Many have prettier, fancier flowers than this one, but I chose one that does well here – Jackman Clematis.

Yellow Columbine (Aquilegia flavescens) brightens up the early spring.  After the bareness of winter, it is just what the doctor ordered.

This soil was not amended, so it’s a tough plant.

As you see, pollinators are drawn to it.  Plus, it’s so cheery.

Another category of flowers is bulbs.  Stella de Oro Reblooming Daylily is technically not a bulb but a herbaceous root plant.

To keep it blooming, deadheading spent blooms is necessary.  It’s a gorgeous low growing, bright yellow flower that pollinators love.

There are many different flowers that fit into the vague, incorrect category “bulb”.  For example:  tulips and daffodils are bulbs, irises are rhizomes, gladiolas and crocuses are corms, and daylilies are tubers with tuberous roots.  Confusing.

My point is that plants in the “bulb” designation are a wonderful addition to any garden.  They tend to be reasonably priced; some produce new bulbs so your investment grows and can be shared; many different varieties are available to grow in different zones and climates; and most provide beautiful flowers year after year.  What a bargain.

Henry Duelberg Salvia (Salvia farinacea) was discovered growing beside a grave in LaGrange, Texas.  Greg Grant named the plant after the deceased.  It is one wonderful, eye catching plant.  Keep it contained because it spreads.

The white version, Augusta Duelberg, was named after his wife, whose grave was beside him.  A Texas SuperStar® plant that blooms from early spring until the first freeze.

As usual, it is best to “dance with the one who brung you” meaning it’s important to select plants that do well where you live.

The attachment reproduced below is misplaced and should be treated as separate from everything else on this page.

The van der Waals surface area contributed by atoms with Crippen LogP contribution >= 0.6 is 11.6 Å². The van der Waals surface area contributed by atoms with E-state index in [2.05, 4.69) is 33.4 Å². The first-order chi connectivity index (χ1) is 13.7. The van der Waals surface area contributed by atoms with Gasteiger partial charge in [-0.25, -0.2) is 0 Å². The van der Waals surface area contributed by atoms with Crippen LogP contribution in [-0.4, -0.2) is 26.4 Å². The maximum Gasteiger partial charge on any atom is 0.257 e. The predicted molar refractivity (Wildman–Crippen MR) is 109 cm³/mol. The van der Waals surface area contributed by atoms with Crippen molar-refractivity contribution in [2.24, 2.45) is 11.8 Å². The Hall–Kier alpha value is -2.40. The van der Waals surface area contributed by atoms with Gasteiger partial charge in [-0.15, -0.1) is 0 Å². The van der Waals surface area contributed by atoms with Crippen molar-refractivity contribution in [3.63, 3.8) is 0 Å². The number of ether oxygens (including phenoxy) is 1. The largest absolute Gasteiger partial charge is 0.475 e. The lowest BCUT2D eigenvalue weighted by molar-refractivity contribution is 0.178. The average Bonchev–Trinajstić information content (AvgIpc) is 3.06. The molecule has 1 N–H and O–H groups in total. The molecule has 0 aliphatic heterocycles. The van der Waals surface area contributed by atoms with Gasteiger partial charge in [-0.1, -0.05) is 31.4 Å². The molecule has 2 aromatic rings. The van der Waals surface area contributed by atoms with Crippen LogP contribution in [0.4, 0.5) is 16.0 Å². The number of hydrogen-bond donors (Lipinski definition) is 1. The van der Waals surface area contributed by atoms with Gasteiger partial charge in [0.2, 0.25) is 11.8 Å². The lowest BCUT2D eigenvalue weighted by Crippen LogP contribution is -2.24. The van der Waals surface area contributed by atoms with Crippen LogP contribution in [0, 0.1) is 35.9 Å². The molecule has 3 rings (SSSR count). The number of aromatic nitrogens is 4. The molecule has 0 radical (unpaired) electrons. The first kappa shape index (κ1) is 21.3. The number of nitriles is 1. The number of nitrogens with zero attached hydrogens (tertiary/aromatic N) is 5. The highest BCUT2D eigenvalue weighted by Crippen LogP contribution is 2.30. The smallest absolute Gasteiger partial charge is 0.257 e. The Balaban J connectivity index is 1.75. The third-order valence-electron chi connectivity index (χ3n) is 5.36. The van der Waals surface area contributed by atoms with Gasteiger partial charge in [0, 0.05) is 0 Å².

“Don’t let the thoughts of failure stop you from trying, even when you fail, it’s not enough to give up.  The light bulb itself finally found success after so many trials.”  Terry Marks.

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Yellow in the Yard

Whenever I look at photos from the yard, sometimes color jumps out at me.  That’s why I’m doing several posts focusing on a specific flower color.

orangeyellowbKindly Light Daylily (Hemerocallis ‘Kindly Light’) is another great bulb flower.  Its spider like blooms last all day.  I usually avoid plant catalogs from northern climates because we simply can’t grow so many of their plants here.  But I have found one I really like.  Old House Gardens is a family owned bulb company in Michigan.  But many of their bulbs are grown in the south.  They provide specific information about growing conditions for each type of bulb.  Their newsletter advertising specials also has interesting information.

orangeyellow7Square-Bud Primrose (Calylophus berlandieri Spach) is a Texas native and has been a good performing perennial for me.  It tends to flop down in the middle of the summer, but don’t we all.